The latest report from RealtyTrac shows that, nationwide, foreclosure starts have hit a 79-month low.

Filings in January (which include “default notices, scheduled auctions, and bank repossessions”) were down 28 percent from a year ago, and hit the lowest level since February 2008.

What happened? California. It’s “Homeowners Bill of Rights” prohibits lenders from “dual-tracking” — talking short sale out of one side of their mouths while starting foreclosure proceedings out of the other. It also fines banks that file unverified documents — no more forging signatures or robosigning.

As a result, foreclosures in California have slowed dramatically (down 75 percent year over year), as lenders find they actually have to work with homeowners. This bodes well for similar nationwide rules put forth by the Consumer Financial Protection Bureau.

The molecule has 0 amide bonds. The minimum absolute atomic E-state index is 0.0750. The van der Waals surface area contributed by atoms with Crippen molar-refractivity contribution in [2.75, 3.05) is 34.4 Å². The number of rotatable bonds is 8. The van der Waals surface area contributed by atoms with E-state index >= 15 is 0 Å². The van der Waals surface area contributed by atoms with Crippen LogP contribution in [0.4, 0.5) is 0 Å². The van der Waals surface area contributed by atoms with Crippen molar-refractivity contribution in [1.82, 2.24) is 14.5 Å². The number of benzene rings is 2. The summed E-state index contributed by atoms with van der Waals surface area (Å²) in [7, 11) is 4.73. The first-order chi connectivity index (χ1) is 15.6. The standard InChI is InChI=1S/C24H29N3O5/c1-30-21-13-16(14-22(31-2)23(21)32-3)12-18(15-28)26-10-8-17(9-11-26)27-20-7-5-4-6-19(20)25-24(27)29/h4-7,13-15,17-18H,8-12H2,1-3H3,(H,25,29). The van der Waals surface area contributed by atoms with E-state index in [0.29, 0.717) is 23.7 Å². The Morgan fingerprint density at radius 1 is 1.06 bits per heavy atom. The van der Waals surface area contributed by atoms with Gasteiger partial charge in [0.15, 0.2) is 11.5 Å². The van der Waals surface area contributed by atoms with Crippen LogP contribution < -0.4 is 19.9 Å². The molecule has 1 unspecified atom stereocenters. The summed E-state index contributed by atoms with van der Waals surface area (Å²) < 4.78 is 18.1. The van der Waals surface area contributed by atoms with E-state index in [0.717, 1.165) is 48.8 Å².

Not only are foreclosure starts down; bank repossessions have also dropped — they’re down 24 percent since last January

U.S. bank repossessions (REO) decreased 5 percent from the previous month and were down 24 percent from January 2012 to the lowest level since February 2008.

Fewer foreclosures = more homeowners staying put, which is good for neighborhoods, property values, sales, and of course, the people themselves.